But even just focusing on amyloid, many common drugs beyond possibly ACE inhibitors affect its production and removal. This space has covered extensively the fate of the most notorious among them, the nonsteroidal anti-inflammatory drugs (NSAIDs). Epidemiologic data that they protect against AD led to an NIH-funded AD prevention trial, but ensuing suspicion about cardiovascular side effects brought the trial to a halt and led to the withdrawal of one such drug from the market (see ARF related news story; see also ARF news story). Researchers believe that compounds in this class tweak the γ-secretase enzyme complex in such a way as to shift the ratio of Aβ peptide generation away from the most problematic form, Aβ42 (see, for example, ARF related news story). Surprisingly, in the course of this research, Todd Golde’s group at the Mayo Clinic in Jacksonville, Florida, hit upon a slew of compounds—some widely consumed drugs, others isoprenoids found in foods—that can affect APP processing in the opposite way, i.e., by cranking up Aβ42 generation (see Kukar et al., 2005). A better understanding of what those substances are, and how large an effect their intake actually has in people, has become an important research area.

Statin drugs, taken widely to reduce cholesterol synthesis and prevent heart disease, also appear to protect against AD in some human studies, though not all (see Wolozin comment). There, too, the mechanism involves amyloid, and, indeed, the latest major contribution to the functional link between cholesterol and APP processing appeared just yesterday in the online version of Nature Cell Biology (Grimm et al., 2005; see separate news story later this week.) A consensus hypothesis for how this works has not yet emerged, but candidates include effects on APP processing in neurons and reduction of amyloid-induced inflammation in glia. Beyond statins, this line of research has made attractive to AD researchers yet another class of drugs that were originally developed to treat elevated cholesterol and atherosclerosis. These are inhibitors of the enzyme ACAT, which are in clinical trials for heart disease (Leon et al., 2005; Hutter-Paier et al., 2004).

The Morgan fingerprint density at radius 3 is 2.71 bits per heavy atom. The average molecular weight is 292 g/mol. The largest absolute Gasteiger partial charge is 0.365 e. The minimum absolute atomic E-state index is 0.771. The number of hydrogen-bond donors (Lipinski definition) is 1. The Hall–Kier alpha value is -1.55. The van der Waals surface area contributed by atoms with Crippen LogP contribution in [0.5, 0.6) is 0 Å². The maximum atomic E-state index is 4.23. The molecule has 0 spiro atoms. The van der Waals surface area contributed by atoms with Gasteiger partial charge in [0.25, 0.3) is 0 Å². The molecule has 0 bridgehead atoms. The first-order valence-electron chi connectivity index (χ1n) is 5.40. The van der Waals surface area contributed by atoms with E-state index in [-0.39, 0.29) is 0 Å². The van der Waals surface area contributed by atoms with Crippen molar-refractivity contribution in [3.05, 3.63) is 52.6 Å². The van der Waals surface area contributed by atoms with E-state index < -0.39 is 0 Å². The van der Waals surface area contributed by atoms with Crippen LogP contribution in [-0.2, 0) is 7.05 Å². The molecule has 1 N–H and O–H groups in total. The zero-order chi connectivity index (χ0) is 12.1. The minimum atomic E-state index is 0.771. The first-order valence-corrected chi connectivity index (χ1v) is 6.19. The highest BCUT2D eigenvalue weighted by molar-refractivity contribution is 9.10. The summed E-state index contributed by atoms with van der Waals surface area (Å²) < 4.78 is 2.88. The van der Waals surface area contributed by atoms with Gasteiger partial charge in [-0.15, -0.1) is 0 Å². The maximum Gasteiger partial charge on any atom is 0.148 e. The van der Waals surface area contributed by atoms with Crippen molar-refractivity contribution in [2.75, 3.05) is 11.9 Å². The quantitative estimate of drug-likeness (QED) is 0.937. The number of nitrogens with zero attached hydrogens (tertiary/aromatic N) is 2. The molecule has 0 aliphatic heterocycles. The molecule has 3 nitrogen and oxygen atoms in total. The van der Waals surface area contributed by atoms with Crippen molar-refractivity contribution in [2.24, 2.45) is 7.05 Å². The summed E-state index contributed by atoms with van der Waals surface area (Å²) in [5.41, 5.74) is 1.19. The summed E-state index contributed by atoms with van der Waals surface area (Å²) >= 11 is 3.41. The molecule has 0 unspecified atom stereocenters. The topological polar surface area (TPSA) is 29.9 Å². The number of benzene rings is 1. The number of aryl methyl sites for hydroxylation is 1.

A Drug of Abuse
When it comes to common drugs affecting AD pathology, nicotine wafts readily to mind. This compound has a long history of study in the fields of AD, Parkinson’s, and memory, and has been credited repeatedly with being able to reduce amyloid pathology, most recently in another small human study (Court et al., 2005). Given the overwhelming overall health risks of smoking, studies usually call for the development of selective nicotinic agonist drugs. But a recent study from Frank LaFerla’s lab has raised fresh questions about this idea. This group reported that nicotine exacerbates tau pathology in their triple transgenic mouse model by activating p38-mitogen-activated protein kinase, suggesting that any compounds considered as drugs ought to be tested in models reflecting both major arms of AD pathology (Oddo et al., 2005). Net benefits of nicotine, in short, remain nebulous (see ARF related news story).

Now to the food and drink and, with that, to better news. It’s no secret that green tea and a glass of red wine with dinner are healthy habits for most people, but there are new wrinkles on why that may be so. In the September 21 Journal of Neuroscience, a research team led by Jun Tan at the University of South Florida in Tampa report that certain ingredients of green tea modulate APP cleavage sufficiently to reduce Aβ levels and plaques in AD mouse models—but continue reading before you put on the kettle. While some of the flavonoids in green tea potently depress Aβ generation, others actually increase it mildly, implying that drinking green tea packs less of a punch against AD than would a supplement formulated with selected components. This would cut against the conventional wisdom of nutritionists, who generally maintain that whole foods are healthier than isolated vitamins and other components formulated as dietary supplements.

Tan’s team performed a careful study as part of a wide, ongoing effort across the field to analyze the complexities of APP proteolysis and Aβ metabolism in detail. Three different proteases cleave APP in a sequential, regulated process. Every step produces its own cleavage fragments and is subject to modulation by a variety of compounds. One such modulator is green tea extract. The polyphenolic flavonoid structures in that extract were generally thought to be the active ingredients of this beverage, the leading candidate being a putative neuroprotective with a mouthful of a name, (-)-epigallocatechin-3-gallate, or EGCG for short. Moussa Youdim and colleagues have previously suggested that EGCG increases the beneficial α-cleavage of AβPP through an effect on protein kinase C (Levites et al., 2003; Han et al., 2004), but EGCG affects other cellular responses, as well (see, for example, Mandel et al., 2005).